The European defence market is looking towards two sixth-generation aircraft programmes – the Franco-German-Spanish Future Combat Aircraft System (FCAS) and the British-led Tempest fighter project. While pressure is mounting on EU member states to pick sides, the question of whether both projects can ultimately coexist remains.
In May, spectators at the Paris Air Show watched Germany, France and Spain ink a framework agreement for the joint construction of Europe’s largest arms project to date, the so-called Future Air Combat System (FCAS).
Dassault Aviation and Airbus are set to build the new fighter jet, while France’s Safran and Germany’s MTU Aero Engines will jointly develop the new warplane’s engine.
While Paris and Berlin want the first flight of the prototype in around 2026, the new fighter jet is only expected to take to the skies from 2040, with a view to replacing the French Rafale and Germany’s Eurofighter Typhoon.
The UK, meanwhile, is developing the Tempest stealth fighter project, in which Sweden and, recently, Italy joined forces, while the Dutch have also expressed considerable interest.
BAE Systems, Britain’s biggest defence company, UK engine maker Rolls-Royce, and the UK arms of Italian defence firm Leonardo and European missile maker MBDA have been working on the development of Tempest.
Although France reportedly had explored the prospect of working with Britain on the project, Brexit and strategic acquisition decisions in the past months have laid bare European divisions and deepening scepticism about the future of European defence cooperation.
In March, a paper published by the Italian think tank Instituto Affari Internazionali (IAI) argued that the Tempest project “should in the midterm merge with the Franco-German project for the benefit of European defence and strategic autonomy.”
European companies face much bigger American rivals, such as Lockheed Martin, Northrop Grumman and General Dynamics, underscored by the mega-merger of Raytheon and United Technologies (UTC) announced earlier this year.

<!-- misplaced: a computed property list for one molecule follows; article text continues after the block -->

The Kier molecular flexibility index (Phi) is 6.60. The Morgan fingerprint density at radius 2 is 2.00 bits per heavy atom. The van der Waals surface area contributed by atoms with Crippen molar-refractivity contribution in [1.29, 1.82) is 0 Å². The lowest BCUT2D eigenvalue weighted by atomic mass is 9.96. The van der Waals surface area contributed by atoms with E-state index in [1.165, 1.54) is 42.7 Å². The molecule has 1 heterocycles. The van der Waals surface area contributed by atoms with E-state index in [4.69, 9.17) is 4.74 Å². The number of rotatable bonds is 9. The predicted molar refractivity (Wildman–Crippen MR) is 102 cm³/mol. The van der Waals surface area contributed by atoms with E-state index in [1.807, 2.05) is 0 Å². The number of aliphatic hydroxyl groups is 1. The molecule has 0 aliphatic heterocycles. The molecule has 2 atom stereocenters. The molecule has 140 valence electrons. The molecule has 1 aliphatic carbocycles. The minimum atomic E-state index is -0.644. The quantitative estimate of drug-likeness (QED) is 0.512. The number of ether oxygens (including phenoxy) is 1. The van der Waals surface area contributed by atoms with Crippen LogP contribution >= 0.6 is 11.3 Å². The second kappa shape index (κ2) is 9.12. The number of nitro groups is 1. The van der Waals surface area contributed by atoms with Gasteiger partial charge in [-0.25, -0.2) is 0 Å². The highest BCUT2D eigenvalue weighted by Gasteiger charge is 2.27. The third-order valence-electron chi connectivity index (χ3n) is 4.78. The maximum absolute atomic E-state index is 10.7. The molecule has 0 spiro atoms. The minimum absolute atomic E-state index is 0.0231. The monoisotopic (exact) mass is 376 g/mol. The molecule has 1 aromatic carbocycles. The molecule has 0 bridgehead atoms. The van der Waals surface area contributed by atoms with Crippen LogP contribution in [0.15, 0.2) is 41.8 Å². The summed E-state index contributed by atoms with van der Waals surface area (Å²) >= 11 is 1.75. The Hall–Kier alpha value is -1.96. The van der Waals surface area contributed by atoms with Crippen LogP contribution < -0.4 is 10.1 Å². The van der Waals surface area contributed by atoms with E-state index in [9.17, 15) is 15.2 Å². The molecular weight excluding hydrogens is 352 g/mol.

While there is high interest in Lockheed Martin’s F-35 fighter jet among European NATO partners such as Poland and Belgium, critics called it “very bad news” for efforts to reduce Europe’s reliance on US equipment and develop a more autonomous EU defence strategy, which got a boost after Brexit and Donald Trump’s election as US president.
Fragmentation vs common approach
For a fragmented European defence market, having only two competing projects still represents an improvement on the 1990s, when France opted for a national solution with Raphale, Sweden with Gripen, and Germany decided not to invest in this field at all, said Alessandro Marrone, head of the defence programme at IAI in Rome.
“It is because of this negative fragmentation among Europeans, countries like UK, Italy, Netherlands, Norway and Denmark joined the US-led programme to develop the F-35 as 5th generation fighter,” he told EURACTIV.
Although they have so far not been considered under an either-or-scenario, the expert believes it would be hard for Europe to afford more than one programme for a sixth-generation aircraft in the current industry environment and a potential convergence between the two programmes would benefit the European defence industry.
“It requires France to abandon the idea of a purely bilateral direction of this cooperative effort with Germany, and open a strategic negotiation with UK, Italy and Sweden, so that the six European countries with the greatest military and industrial resources can pool efforts on a fair basis,” he said, adding that something similar had been already done in the 1980s by Berlin, London, Rome and Madrid with the Eurofighter project.
“From an economic perspective, having two competing projects in Europe is not rational. In fact, most of the different partners involved in both projects are trying to secure a piece of the pie for their national industrial champions,” agreed Victor Mahieu, a defence analyst at Beyond the Horizon think tank in Brussels.
Despite French President Emmanuel Macron’s announcements to pursue the idea of a common approach to the bloc’s security and defence policy, at the moment, he is not really walking the talk.
“The current split among member states tells us that Paris thinks that strategic defence industrial cooperation can be led bilaterally with Berlin, but this does not turn into a really European cooperation because other important countries like Italy and Sweden can find better alternatives,” Marrone told EURACTIV.
Asked earlier last month by DefenseNews whether a future with two such programmes is sustainable, the chief executive of the European Defence Agency, Jorge Domecq, said: “Europe would probably have to see convergence toward having a single system of systems.”
“Is the next generation of combat aircraft sustainable with several systems of systems in Europe? I have my doubts,” he added.
[Edited by Zoran Radosavljevic]